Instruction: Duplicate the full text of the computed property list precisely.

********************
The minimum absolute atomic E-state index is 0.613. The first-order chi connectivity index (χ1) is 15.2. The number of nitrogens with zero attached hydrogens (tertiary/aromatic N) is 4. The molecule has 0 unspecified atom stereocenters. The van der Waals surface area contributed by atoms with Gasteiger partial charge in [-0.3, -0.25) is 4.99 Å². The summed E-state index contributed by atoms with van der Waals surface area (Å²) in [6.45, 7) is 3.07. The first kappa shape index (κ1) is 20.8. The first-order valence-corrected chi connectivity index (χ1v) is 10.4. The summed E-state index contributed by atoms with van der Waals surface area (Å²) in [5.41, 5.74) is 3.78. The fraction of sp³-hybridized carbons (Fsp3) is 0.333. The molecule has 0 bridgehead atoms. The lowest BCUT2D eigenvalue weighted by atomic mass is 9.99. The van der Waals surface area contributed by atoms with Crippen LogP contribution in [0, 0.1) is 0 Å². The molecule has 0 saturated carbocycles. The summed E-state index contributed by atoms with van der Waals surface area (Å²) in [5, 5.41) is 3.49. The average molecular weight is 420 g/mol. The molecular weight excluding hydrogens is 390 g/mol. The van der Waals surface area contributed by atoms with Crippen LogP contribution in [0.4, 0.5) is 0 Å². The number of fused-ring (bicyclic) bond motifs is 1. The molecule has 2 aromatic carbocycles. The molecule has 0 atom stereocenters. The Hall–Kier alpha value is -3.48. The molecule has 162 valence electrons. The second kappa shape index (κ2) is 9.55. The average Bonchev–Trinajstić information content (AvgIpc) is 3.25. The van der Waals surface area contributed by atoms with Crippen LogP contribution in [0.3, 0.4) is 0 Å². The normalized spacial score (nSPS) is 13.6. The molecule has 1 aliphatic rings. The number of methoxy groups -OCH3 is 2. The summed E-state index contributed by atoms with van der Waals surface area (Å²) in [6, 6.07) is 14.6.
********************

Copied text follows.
The minimum absolute atomic E-state index is 0.613. The first-order chi connectivity index (χ1) is 15.2. The number of nitrogens with zero attached hydrogens (tertiary/aromatic N) is 4. The molecule has 0 unspecified atom stereocenters. The van der Waals surface area contributed by atoms with Gasteiger partial charge in [-0.3, -0.25) is 4.99 Å². The summed E-state index contributed by atoms with van der Waals surface area (Å²) in [6.45, 7) is 3.07. The first kappa shape index (κ1) is 20.8. The first-order valence-corrected chi connectivity index (χ1v) is 10.4. The summed E-state index contributed by atoms with van der Waals surface area (Å²) in [5.41, 5.74) is 3.78. The fraction of sp³-hybridized carbons (Fsp3) is 0.333. The molecule has 0 bridgehead atoms. The lowest BCUT2D eigenvalue weighted by atomic mass is 9.99. The van der Waals surface area contributed by atoms with Crippen LogP contribution in [0, 0.1) is 0 Å². The molecule has 0 saturated carbocycles. The summed E-state index contributed by atoms with van der Waals surface area (Å²) in [5, 5.41) is 3.49. The average molecular weight is 420 g/mol. The molecular weight excluding hydrogens is 390 g/mol. The van der Waals surface area contributed by atoms with Crippen LogP contribution in [0.4, 0.5) is 0 Å². The number of fused-ring (bicyclic) bond motifs is 1. The molecule has 2 aromatic carbocycles. The molecule has 0 atom stereocenters. The Hall–Kier alpha value is -3.48. The molecule has 162 valence electrons. The second kappa shape index (κ2) is 9.55. The average Bonchev–Trinajstić information content (AvgIpc) is 3.25. The van der Waals surface area contributed by atoms with Crippen LogP contribution in [0.3, 0.4) is 0 Å². The normalized spacial score (nSPS) is 13.6. The molecule has 1 aliphatic rings. The number of methoxy groups -OCH3 is 2. The summed E-state index contributed by atoms with van der Waals surface area (Å²) in [6, 6.07) is 14.6.